Saturday, November 23, 2013

Best Physical Therapy Training Leads to the Best PT Careers

Due to the rapidly growing needs in the medical and healthcare industries - especially in the different rehabilitative fields - physical therapists are in high demand.

With an aging population that continues to experience longer life expectancy, as well as continued advancements in these types of therapies, licensed professionals with training not only have a great job outlook right now, but are said to have one of the most personally satisfying, rewarding positions of all professions.

Becoming a physical therapist does take a lot of hard work and involve a substantial college career first, but for those who have what it takes, including the deep desire to help people, it is a career of choice.

Getting the Right Physical Therapy Training

Physical therapy education and training varies from country to country, although in all cases a physical therapist will obtain a postgraduate degree and receive doctoral credentials.

Depending on the intensity of the programs and their specific curriculums, these degree programs can be anywhere from 4 to 8 years in their entirety, and dependent on each country's laws regarding physical therapists.

To become a licensed physical therapist in the US, students must get a postgraduate degree in physical therapy, usually awarded today as Doctor in Physical Therapy (DP).

This involves 4 years of undergraduate school with an emphasis on those courses that will aid acceptance into the very competitive programs, and then between 3 and 4 years of graduate school, including required externship.

Graduated PTAs are required to be licensed in order to practice, so they must pass a board run, state-issued licensing examination before they can legally seek employment.

Enrollment to most PT programs is usually very limited, with most programs receiving many more applicants than will be accepted.

Acceptance into the best programs is highly selective and usually involves many different qualifications including academic scores, already having completed certain general educational courses in English, math and the sciences, having taken some specific prerequisite courses to prepare students for their education in physical therapy, numerous hours of volunteer work and clinical observation and many others.

Most PT programs recommend that students begin working on their qualifications as early as taking the more advanced English, math and science courses in high school, which can qualify them for early admission into some PT programs that offer it.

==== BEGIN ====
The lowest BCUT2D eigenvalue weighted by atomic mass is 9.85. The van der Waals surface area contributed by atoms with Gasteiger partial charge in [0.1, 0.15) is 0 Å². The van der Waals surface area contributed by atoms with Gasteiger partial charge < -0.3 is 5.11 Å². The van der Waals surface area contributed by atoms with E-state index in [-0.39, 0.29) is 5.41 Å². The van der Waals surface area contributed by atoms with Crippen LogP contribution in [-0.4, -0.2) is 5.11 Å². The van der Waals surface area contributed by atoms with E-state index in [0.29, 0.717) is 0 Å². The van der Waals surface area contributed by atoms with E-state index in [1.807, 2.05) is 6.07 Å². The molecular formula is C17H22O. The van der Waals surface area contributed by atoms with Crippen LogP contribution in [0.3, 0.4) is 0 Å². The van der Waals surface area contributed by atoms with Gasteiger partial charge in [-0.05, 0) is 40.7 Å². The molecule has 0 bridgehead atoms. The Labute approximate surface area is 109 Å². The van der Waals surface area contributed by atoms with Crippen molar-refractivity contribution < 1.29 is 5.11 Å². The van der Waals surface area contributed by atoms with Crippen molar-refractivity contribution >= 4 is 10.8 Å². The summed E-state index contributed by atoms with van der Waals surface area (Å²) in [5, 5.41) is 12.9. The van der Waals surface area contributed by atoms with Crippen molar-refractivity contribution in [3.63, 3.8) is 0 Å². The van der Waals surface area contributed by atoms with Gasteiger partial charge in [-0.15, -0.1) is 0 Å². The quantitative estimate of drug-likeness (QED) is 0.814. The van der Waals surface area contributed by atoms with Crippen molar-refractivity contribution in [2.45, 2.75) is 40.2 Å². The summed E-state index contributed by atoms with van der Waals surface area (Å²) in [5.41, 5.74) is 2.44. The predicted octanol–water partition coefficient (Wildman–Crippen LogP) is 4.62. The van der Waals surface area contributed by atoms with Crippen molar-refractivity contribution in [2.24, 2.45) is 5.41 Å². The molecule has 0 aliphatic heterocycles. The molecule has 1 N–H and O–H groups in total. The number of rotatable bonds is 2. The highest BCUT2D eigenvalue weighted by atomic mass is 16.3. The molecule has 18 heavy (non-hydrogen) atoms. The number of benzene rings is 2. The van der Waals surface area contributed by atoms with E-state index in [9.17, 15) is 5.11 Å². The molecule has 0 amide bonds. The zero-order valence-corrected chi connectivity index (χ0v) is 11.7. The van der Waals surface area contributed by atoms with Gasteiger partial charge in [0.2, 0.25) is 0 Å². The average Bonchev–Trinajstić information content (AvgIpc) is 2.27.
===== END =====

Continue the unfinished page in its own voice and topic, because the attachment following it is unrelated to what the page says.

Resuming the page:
Specialty Education for Physical Therapists

Continuing with their education, it is possible for physical therapists to take further training by completing one of many available residencies, which will provide a much more intense period of education and training while working as a physical therapist, a sort of full time, doctoral working student.

Residencies are usually available in a number of different settings including cardiovascular and pulmonary specialties, neurology, orthopedics, geriatrics, pediatrics, sports medicine, women's health and wound care. They can involve anything such as research, community service, teaching and more, and usually take anywhere from 9 to 36 months to complete.

Completing a residency in a physical therapy specialty enables the PT to apply for board certification with the American Board of Physical Therapy Specialties (BPS).

To even further continue their physical therapy training, any PT who has completed a residency and is then board certified may then complete a specialty fellowship. Currently, there are specialties offered in hand therapy, neonatal, orthopedic, movement science and sports and athletics.

Fellowships are usually completed in 6 to 36 months and, upon reaching this most advanced level of education and training, a PT is able to seek employment as a specialist in one of the above-mentioned areas.

Salary Increases with Advanced Physical Therapy Training

Currently, the median income for physical therapists - the rate at which half of all PTAs are paid - is approximately $77,000 annually according to the US Department of Labor's Bureau of Labor Statistics. The high-end range for salaries for physical therapists is as much as $110,000 or more, annually.

It is estimated that only 10% of all licensed PTAs, out of a population of close to 70,000 licensed individuals, take home earnings in this higher salary tier, most of which are either board certified specialists or have graduated a residency program enabling them to work in more competitive positions.

As with many healthcare careers, getting the best education and training from physical therapy assistant schools is going to be paramount in finding the best employment opportunities afterward.

For those looking to specialize, their physical therapy training will be even more critical. Continuing education for higher qualifications in physical therapy is a long-term endeavor, but one with many professional and personal benefits for the right person.


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